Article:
Role of sediment and internal loading of phosphorus in shallow lakes
- Cite this article as:
- Søndergaard, M., Jensen, J.P. & Jeppesen, E. Hydrobiologia (2003) 506: 135. doi:10.1023/B:HYDR.0000008611.12704.dd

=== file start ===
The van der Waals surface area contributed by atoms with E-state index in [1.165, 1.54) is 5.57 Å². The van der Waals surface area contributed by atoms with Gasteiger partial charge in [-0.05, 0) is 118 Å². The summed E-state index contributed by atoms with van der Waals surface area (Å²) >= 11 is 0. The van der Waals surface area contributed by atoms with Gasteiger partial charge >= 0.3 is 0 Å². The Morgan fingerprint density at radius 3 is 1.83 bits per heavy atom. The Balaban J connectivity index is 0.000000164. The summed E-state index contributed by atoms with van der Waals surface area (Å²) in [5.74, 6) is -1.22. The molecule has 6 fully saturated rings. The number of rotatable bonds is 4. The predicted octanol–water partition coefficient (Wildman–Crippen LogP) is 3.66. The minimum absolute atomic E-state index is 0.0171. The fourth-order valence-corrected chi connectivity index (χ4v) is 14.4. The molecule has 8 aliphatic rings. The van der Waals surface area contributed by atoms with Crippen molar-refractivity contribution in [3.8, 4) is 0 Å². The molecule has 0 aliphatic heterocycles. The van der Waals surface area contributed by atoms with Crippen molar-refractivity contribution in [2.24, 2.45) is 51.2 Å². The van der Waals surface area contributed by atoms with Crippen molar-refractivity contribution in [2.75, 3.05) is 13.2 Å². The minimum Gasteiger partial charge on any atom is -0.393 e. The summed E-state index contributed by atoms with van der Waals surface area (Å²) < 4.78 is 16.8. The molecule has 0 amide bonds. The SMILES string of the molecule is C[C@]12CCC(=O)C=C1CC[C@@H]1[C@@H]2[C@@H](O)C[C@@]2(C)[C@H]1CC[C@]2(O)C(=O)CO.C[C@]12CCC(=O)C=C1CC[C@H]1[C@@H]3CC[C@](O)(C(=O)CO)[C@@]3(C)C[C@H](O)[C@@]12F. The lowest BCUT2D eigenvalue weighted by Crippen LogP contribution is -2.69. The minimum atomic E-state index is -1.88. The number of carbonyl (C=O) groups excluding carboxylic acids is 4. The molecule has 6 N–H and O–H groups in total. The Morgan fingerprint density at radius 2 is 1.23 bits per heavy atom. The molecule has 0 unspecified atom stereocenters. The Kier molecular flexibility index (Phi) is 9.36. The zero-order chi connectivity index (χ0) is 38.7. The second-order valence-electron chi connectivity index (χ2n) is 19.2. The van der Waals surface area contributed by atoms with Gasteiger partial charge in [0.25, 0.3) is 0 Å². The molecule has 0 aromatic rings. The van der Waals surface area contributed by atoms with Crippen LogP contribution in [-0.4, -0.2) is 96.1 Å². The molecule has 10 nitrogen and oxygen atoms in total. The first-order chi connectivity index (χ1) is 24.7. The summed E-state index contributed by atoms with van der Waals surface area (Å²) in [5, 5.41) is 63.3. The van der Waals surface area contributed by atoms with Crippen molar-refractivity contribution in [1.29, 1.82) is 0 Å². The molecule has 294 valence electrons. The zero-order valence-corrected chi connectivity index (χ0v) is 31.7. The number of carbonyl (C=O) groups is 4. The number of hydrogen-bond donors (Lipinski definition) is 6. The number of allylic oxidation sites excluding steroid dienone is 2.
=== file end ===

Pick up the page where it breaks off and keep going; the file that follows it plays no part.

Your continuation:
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The sediment plays an important role in the overall nutrient dynamics of shallow lakes. In lakes where the external loading has been reduced, internal phosphorus loading may prevent improvements in lake water quality. At high internal loading, particularly summer concentrations rise, and phosphorus retention can be negative during most of the summer. Internal P loading originates from a pool accumulated in the sediment at high external loading, and significant amounts of phosphorus in lake sediments may be bound to redox-sensitive iron compounds or fixed in more or less labile organic forms. These forms are potentially mobile and may eventually be released to the lake water. Many factors are involved in the release of phosphorus. Particularly the redox sensitive mobilization from the anoxic zone a few millimetres or centimetres below the sediment surface and microbial processes are considered important, but the phosphorus release mechanisms are to a certain extent lake specific. The importance of internal phosphorus loading is highly influenced by the biological structure in the pelagic, and lakes shifting from a turbid to a clearwater state as a result of, for example, biomanipulation may have improved retention considerably. However, internal loading may increase again if the turbid state returns. The recovery period following a phosphorus loading reduction depends on the loading history and the accumulation of phosphorus in the sediment, but in some lakes a negative phosphorus retention continues for decades. Phosphorus can be released from sediment depths as low as 20 cm. The internal loading can be reduced significantly by various restoration methods, such as removal of phosphorus-rich surface layers or by the addition of iron or alum to increase the sediment's sorption capacity.